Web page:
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What's in the stripes?
Shake your head to see what's in the stripes (Image credit: Dr Michelle Dickinson via Twitter)


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Spinning Discs
No, it's not a GIF but a still image – though the wheels appear to turn in front of your eyes. It happens because of how your eyes process an image, scanning it repeatedly while autofocusing and adjusting. If it feels too much, try concentrating on a single wheel to make it all stop.


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Impossible Trident
The Impossible Trident, clearly has three prongs. Except, well, it doesn't. In fact, the central prong is formed from the empty space between the prisms. When you follow the prongs up to the top, you can see it only has two openings, with the top surface of the furthest prism transforming into the third prong and the surface becoming the empty space.


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Super Illusion Brothers
The "Super Illusion Brothers" depicts a bunch of figures walking up the steps and jumping off the top. Doesn't it? No, it doesn't. Those little green people are actually completely static. This is a 'bright phi' illusion, which plays with our brain's perception of bright objects.

According to Stanford University, this is a "basic effect" whereby "If a bright point appears at one position, and then reappears at a position shifted to the right, we tend to see a single object moving left to right."


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Double Whammy Dots
This one is two illusions in one. Depending on which part of the illusion you look at, the dots around the outside will either change colour or completely vanish. To make the dots change colour, simply follow the light grey spot around for 30 seconds. Eventually, you should be able to see the rest of the dots turn a teal/green shade. And to make them all completely disappear, stare at the cross in the centre of the circle for 30 seconds.

This phenomonon is known as the Troxler Effect, discovered by Swiss physician and philosopher Ignaz Paul Vital Troxler (1780-1866). In 1804, Troxler made the discovery that rigidly fixating one's gaze on some element in the visual field can cause surrounding stationary images to seem to slowly disappear or fade. They are replaced with an experience, the nature of which is determined by the background that the object is on.


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Expanding Black Hole
Scientists have created a flabbergasting optical illusion that makes the viewer feel as if a black hole is getting bigger and is about to engulf them. Whereas in reality, the illusion is just a still image of a black hole surrounded by tiny black dots.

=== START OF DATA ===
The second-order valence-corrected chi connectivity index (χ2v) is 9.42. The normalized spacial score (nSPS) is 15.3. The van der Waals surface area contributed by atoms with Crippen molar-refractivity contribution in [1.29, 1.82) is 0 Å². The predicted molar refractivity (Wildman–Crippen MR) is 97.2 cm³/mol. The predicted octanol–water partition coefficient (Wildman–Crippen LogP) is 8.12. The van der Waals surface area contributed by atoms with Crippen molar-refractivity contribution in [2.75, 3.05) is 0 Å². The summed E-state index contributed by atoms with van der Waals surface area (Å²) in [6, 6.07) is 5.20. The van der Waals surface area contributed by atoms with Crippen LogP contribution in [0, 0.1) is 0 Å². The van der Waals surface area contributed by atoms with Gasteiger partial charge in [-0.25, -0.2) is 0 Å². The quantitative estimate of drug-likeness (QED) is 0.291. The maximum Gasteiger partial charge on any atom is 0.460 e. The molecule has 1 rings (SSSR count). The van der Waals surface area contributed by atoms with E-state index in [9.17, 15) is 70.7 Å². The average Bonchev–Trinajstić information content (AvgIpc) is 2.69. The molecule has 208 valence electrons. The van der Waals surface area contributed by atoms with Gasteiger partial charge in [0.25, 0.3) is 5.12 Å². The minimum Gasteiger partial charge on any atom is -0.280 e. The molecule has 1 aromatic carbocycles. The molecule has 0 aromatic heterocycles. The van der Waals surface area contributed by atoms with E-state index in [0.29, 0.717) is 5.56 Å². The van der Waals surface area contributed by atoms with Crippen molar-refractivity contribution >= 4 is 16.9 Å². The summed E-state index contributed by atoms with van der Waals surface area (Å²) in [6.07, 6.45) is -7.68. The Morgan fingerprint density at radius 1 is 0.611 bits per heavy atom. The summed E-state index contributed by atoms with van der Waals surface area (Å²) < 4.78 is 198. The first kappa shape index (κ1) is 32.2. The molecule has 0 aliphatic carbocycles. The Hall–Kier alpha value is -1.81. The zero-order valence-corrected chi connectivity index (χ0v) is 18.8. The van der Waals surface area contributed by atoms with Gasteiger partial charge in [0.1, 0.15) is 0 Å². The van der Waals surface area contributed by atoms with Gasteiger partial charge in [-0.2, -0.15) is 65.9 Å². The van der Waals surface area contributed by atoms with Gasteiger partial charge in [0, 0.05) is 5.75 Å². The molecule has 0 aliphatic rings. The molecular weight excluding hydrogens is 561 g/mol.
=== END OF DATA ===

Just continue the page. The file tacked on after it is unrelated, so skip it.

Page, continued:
The deceptive image is called the 'expanding hole'. It was created by Akiyoshi Kitaoka, a psychologist from Ritsumeikan University in Osaka, Japan. Kitaoka further studied the image with a team of researchers at the University of Oslo in Norway and discovered that his illusion could affect the dilation of pupils in human eyes. The researchers tested the expanding hole on 50 subjects falling in the age group of 18-40 years and having normal eyesight.

Interestingly, the illusion worked perfectly even when the size or color scheme of the image was changed during the experiments. "The circular smear or shadow gradient of the central black hole evokes a marked impression of optic flow as if the observer were heading forward into a hole or tunnel," Professor Kitaoka told The Sun while explaining how a human eye perceives the image.


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Twelve Black Dots?
There really are 12 black dots in the image. But (most) people can't see all 12 dots at the same time...

In this optical illusion, the black dot in the center of your vision should always appear. But the black dots around it seem to appear and disappear. That's because humans have pretty bad peripheral vision. If you focus on a word in the center of this line you'll probably see it clearly. But if you try to read the words at either end without moving your eyes, they most likely look blurry. As a result, the brain has to make its best guess about what's most likely to be going on in the fuzzy periphery — and fill in the mental image accordingly.

That means that when you're staring at that black dot in the center of your field of view, your visual system is filling in what's going on around it. And with this regular pattern of gray lines on a white background, the brain guesses that there'll just be more of the same, missing the intermittent black dots. Those dots disappear and reappear as your eye jitters around "like a camera that's not being held stably," Arnold says.

There's also another thing that could be going on. If you look at the grid pattern closely, you might be able to see faint white squares where the gray lines meet. That's similar to the dark patches you can see at the intersection of white lines in the Hermann grid illusion. This happens because retinal ganglion cells in the sheet of tissue called the retina at the back of the eye detect contrasts.

"At a non-intersection, you've got a strip of gray line and it's surrounded by a lot of white," Arnold explains. "When you get to an intersection, you've got multiple gray lines intersecting, and not as much white." Because there's less contrast at these intersections with more gray than white, the brain thinks the dot where all the gray lines intersect is lighter than the rest of the gray line, and creates the illusion of a faint white square.


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Vector Illusions by Yurii Perepadia
Miscellaneous illusions by graphic artist Yurii Perepadia, posted on Bored Panda. Stare long enough and things start moving...


From Yurii Perepadia facebook. Stare long enough and things start moving...